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Making and Breaking Peace in Sudan and South SudanThe Comprehensive Peace Agreement and Beyond$
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Sarah M. H. Nouwen, Laura M. James, and Sharath Srinivasan

Print publication date: 2020

Print ISBN-13: 9780197266953

Published to British Academy Scholarship Online: May 2021

DOI: 10.5871/bacad/9780197266953.001.0001

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PRINTED FROM BRITISH ACADEMY SCHOLARSHIP ONLINE (www.britishacademy.universitypressscholarship.com). (c) Copyright British Academy, 2021. All Rights Reserved. An individual user may print out a PDF of a single chapter of a monograph in BASO for personal use.date: 27 October 2021

China and the Comprehensive Peace Agreement

China and the Comprehensive Peace Agreement

Developing Peace in Sudan?

Chapter:
(p.172) 10 China and the Comprehensive Peace Agreement
Source:
Making and Breaking Peace in Sudan and South Sudan
Author(s):

Daniel Large

Publisher:
British Academy
DOI:10.5871/bacad/9780197266953.003.0010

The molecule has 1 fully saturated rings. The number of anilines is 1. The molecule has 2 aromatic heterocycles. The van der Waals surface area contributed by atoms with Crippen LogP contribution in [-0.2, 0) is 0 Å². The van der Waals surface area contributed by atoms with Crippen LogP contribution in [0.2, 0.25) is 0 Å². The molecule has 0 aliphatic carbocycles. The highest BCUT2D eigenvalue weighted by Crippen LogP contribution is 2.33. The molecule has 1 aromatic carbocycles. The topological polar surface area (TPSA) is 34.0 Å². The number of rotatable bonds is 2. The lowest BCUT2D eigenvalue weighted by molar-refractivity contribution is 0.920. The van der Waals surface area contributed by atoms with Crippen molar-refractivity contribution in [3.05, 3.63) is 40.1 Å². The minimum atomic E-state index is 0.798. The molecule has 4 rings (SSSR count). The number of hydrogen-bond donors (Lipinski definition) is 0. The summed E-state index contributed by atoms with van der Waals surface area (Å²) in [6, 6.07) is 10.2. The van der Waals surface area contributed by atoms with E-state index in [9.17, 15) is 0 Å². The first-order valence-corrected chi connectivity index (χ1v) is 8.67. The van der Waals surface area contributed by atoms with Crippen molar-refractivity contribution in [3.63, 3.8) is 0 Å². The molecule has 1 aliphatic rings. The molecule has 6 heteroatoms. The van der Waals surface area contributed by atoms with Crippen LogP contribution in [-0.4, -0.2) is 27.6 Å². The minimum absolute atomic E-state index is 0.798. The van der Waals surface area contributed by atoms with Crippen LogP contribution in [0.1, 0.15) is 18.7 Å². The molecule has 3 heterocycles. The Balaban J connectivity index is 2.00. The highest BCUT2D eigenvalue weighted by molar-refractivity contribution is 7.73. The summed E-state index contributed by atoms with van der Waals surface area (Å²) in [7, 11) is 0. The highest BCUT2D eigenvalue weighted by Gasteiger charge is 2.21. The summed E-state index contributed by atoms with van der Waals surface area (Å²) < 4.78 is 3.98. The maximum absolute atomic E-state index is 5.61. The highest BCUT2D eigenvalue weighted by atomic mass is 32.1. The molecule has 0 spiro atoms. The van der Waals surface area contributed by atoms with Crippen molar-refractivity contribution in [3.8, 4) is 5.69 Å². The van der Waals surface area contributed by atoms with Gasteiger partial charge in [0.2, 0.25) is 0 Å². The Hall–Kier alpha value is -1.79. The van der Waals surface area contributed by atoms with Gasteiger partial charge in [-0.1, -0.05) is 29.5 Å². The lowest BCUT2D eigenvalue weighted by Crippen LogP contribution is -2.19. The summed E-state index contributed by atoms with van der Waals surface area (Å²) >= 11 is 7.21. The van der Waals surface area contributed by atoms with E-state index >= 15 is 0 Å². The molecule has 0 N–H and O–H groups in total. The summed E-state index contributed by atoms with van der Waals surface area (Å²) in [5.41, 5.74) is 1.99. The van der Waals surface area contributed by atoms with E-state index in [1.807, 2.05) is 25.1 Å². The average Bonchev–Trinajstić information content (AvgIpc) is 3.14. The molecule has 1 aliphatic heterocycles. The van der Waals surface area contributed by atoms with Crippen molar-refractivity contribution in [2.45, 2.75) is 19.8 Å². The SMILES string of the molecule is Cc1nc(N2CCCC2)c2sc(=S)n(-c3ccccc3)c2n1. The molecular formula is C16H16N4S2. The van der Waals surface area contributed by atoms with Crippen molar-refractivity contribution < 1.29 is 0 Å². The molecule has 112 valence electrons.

This chapter explores China’s engagement with the politics of peace in Sudan during the Comprehensive Peace Agreement (CPA) Interim Period between 2005 and 2011. Oil had been a key factor in the negotiation of the CPA itself and, after the agreement was signed, China’s engagement with Sudan was dominated by Darfur. The Chinese government and oil companies became more engaged with the CPA only in its later stages, seeking to reconcile self-interest, established relations with the National Congress party (NCP) and new relations with the Sudan People’s Liberation Movement (SPLM). The CPA Interim Period covered a period of policy engagement where China, outside its role in UN peacekeeping, went from a comparative lack of direct engagement with questions of peace to a more engaged role. In this, two themes concerning China’s engagement stand out: a combination of principled critique and experimental policy practice, and efforts to capitalize on China’s primarily economic comparative advantage.

Keywords:   China, oil, Darfur, CPA, SPLM, NCP

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